Membership

The Power of One: How 2012 Reshaped Association Membership

By / Dec 21, 2012 (Stockbyte/Thinkstock)

From social media to big data, the individual played a major role in association membership in 2012.

One man can move a mountain, as the saying goes. So can one member move your association to greater heights?

If we look back at marketing trends this past year, it seems that way.

When the economy was at a high point, recruitment was simpler, for the basic reason that when people have money, they’re not as selective about how to spend it. But when the economy took a downturn in the great recession—and wallets stayed closed—associations began to see that it was crucial to stay relevant enough to retain members and recruit new ones.

So how did 2012 reshape association membership? With the economy continuing to struggle, personalizing communications and engagement so that every member feels valued has emerged as crucial to survival: Social media campaigns, specialized loyalty programs, and analysis of member data are requirements, not luxuries.

So for 2013, take a long, hard look at how your staff is using member data. It might be your year to hang with the big boys.

A look back at the trends that defined 2012 on an individual scale:

Social Media

There’s no denying it: 2012 was a landmark year for social media and social media campaigns. While some were better than others, it seemed like every organization was working hard to make a video go viral, to get the highest number of retweets, and to bump up their superfans on Facebook, even when trends are pointing to the dwindling superpowers of the ‘Book.

Social media’s boom highlights the power of the individual: Get one person to like your brand, and, inevitably, others will follow. All year, associations have been told to act like human beings, not corporate megaphones—and it seems they’re listening. The web has been filled with great tips on how associations can form real relationships with their members and be more attractive to potential members.

But, as Marketing General Inc.’s 2012 Membership Marketing Benchmarking Report points out, a more old-school approach to marketing is still the king: Email remains the most widely used marketing channel, with 94 percent of associations using it to build awareness, compared to 71 percent using presences on social media channels—proving that the one-on-one connection that email provides supersedes even a robust social media campaign.

Loyalty Counts

Call it groupthink, call it whatever you’d like. People like belonging to something, whether it’s a group of friends or a tight-knit organization. But to keep people around, there’s need for incentives. Rewarding your most loyal members with benefits like exclusive content or early-bird pricing on an annual conference can go a long way in making members stay put.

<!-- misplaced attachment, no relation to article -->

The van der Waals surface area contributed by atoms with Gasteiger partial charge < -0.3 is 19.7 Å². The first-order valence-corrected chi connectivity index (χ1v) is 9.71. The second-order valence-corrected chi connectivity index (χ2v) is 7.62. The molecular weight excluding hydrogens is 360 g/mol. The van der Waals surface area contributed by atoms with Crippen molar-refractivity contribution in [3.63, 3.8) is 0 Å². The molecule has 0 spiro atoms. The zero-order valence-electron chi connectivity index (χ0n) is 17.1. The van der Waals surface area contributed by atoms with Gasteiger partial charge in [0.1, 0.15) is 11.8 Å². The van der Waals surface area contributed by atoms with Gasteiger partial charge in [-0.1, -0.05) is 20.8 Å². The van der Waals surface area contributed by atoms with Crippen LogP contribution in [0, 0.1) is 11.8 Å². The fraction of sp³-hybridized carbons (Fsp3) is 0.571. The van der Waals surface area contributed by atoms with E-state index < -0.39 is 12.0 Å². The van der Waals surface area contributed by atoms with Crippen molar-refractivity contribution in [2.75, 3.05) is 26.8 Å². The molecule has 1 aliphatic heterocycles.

Some top discounts cited in the Membership Marketing Benchmarking Report:

  • Early-bird sign-up
  • Member discount for conferences (for nonmembers)
  • One-day pass

A post by David Carrithers at Affinity Insights highlights the need for loyalty programs and incentives for members and urges associations to compare them to loyalty programs for retailers (how many people do you know have a CVS or supermarket “loyalty” card on their keychain?).

“Associations can attain repeated support, increased frequency of support, and more advocates of the mission by engaging their members on a daily basis,” Carrithers writes.

Member Data

Knowing who your members are matters more than ever. It helps them feel like they have a relationship with you. Furthermore, those “digital breadcrumbs,” as some are calling the bits of data that members leave behind when they interact with you, can help an association plan a long-term membership strategy to maximize its audience—and potential revenue.

What does this mean? Demographics such as age, gender, and household income are important, but you can learn even more from information like what social network they use most (so you know where to reach them) and how much they typically spend with your organization (so you can configure an effective pricing strategy). As TechCrunch puts it: “[I]f you find ways to use that data better than your competition, you just might join the ranks of the (big) data boys like Amazon and Netflix.”

So for 2013, take a long, hard look at how your staff is using member data. It might be your year to hang with the big boys.

Whether your association is stepping up its game on social media campaigns, boosting loyalty programs to keep member retention high, or digging into a mess of data, there are ways to keep your association surviving and thriving. Tell us, what are your plans for 2013?

Chloe Thompson

Chloe Thompson is a contributing writer to Associations Now. More »

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